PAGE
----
Special Topics: Theory, Aesthetics and Avant-Garde Art and Architecture
180 Tappan Hall
TuTh 9:00-12:00pm
Spring - 3 Credit Lecture

The avant-gardes turn experimentation into an act of purity, but also politics. These movements seek to bring art beyond the confines of the museum into the revolutionary streets. Theory plays a crucial role in such avant-garde projects because it is required by any avant-gardist who wishes to make art exemplary of the future. A writer of manifesto is needed to articulate, if not define, the avant-garde experimental gesture, and to decree its political force. A critic is needed to make that "statement" comprehensible to the dazed (hostile) public, a philosopher to interpret the new medium opened up through the experimentation, the challenge to art as it has been known. This is as true for painting as for architecture. Through close reading of works of art, attention to art history, and study of related theory, criticism and philosophy, this class will explore the nature of this avant-garde space where image and word demand each other. Assignments: One three page paper due at the mid-term on an assigned topic, and one final research paper due at the end of the class. There will be no final exam. Estimated cost of materials: $100 or more. D. 3, 4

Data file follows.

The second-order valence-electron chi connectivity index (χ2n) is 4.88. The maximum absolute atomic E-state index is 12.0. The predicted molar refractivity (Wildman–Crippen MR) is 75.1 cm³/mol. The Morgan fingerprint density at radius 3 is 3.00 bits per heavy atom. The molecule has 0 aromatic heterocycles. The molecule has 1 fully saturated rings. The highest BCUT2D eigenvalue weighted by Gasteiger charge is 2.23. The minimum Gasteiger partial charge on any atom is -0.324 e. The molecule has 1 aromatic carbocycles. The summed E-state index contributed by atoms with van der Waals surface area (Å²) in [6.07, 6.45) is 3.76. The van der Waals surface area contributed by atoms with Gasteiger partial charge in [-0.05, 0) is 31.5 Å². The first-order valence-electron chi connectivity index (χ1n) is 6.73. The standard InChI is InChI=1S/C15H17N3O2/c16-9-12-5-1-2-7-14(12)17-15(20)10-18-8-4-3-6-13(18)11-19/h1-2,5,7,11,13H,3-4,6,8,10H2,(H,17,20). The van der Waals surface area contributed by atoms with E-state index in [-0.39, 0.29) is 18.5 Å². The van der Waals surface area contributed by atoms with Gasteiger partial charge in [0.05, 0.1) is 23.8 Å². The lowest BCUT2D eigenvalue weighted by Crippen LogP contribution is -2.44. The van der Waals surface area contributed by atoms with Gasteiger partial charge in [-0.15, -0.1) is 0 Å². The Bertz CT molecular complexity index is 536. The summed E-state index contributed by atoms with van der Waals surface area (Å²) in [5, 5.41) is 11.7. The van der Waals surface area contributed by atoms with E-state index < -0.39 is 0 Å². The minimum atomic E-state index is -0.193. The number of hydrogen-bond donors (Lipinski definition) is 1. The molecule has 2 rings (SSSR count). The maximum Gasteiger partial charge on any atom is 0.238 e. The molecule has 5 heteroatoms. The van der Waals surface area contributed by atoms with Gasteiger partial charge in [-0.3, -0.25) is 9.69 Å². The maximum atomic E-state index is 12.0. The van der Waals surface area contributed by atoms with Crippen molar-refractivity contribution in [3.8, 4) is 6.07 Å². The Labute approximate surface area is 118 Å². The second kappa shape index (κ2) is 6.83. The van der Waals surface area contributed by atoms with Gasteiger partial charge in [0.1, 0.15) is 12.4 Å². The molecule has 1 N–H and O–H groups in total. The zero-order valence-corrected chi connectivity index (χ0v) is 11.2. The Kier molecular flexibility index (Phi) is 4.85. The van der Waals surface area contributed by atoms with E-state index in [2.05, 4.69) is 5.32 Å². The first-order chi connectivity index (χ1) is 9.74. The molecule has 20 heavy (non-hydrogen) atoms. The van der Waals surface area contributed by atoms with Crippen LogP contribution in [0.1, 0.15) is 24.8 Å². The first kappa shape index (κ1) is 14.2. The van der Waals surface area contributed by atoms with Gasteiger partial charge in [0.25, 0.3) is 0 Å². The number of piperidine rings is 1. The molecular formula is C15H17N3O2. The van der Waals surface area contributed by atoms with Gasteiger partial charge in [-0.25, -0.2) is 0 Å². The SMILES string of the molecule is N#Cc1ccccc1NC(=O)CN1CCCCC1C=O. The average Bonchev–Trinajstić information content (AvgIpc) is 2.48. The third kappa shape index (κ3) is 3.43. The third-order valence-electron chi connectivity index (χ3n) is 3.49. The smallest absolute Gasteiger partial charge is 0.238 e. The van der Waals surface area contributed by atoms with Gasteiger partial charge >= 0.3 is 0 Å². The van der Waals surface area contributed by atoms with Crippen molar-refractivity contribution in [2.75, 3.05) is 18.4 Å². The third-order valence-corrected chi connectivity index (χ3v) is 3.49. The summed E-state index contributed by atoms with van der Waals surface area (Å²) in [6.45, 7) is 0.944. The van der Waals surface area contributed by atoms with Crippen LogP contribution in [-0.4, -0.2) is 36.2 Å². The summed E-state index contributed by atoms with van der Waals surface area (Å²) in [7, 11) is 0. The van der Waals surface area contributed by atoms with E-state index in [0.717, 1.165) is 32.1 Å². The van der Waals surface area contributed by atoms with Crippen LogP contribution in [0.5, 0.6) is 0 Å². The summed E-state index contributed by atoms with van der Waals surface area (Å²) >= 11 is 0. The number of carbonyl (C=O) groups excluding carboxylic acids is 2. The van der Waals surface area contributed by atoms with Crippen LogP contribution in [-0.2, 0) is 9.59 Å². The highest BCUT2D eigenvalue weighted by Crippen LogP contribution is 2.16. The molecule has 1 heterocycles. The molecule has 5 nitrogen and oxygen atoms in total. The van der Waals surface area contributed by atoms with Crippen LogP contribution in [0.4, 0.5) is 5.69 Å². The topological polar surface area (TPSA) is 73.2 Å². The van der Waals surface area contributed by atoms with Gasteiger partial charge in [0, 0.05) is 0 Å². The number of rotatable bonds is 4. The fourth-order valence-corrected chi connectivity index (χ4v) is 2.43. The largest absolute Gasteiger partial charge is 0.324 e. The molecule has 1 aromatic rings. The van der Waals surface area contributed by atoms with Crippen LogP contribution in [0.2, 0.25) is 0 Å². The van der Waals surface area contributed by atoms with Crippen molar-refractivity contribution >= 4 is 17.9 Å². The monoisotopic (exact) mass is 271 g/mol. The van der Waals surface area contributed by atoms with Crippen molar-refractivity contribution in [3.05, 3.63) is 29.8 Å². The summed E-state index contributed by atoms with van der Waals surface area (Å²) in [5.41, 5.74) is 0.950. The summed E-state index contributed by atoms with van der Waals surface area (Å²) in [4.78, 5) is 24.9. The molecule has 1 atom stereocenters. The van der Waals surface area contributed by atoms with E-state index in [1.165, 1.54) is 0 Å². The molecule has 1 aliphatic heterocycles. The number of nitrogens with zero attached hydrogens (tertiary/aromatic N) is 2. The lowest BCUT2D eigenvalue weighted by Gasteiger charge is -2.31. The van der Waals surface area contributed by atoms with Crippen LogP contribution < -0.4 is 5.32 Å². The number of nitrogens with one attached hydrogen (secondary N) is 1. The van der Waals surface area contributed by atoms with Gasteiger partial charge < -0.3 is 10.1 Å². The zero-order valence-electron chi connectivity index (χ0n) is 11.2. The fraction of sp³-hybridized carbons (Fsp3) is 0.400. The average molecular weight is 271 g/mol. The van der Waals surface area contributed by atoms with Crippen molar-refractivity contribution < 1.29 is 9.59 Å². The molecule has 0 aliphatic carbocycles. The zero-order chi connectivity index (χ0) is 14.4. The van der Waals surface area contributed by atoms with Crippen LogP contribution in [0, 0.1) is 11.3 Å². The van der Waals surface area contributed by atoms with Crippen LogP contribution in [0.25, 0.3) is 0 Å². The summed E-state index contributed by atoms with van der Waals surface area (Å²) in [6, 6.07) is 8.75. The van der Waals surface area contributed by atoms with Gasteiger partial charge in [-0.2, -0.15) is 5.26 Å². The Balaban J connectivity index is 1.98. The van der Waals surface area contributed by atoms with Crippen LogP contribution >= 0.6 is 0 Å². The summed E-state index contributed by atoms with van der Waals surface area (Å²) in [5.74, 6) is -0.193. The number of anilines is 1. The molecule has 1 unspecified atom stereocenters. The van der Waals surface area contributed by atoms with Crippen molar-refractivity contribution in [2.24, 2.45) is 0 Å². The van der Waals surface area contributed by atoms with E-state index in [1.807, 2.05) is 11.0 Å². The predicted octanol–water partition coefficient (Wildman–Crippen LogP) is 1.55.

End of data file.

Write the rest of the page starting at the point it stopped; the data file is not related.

Hausmann, The Spirit of Our Time, 1919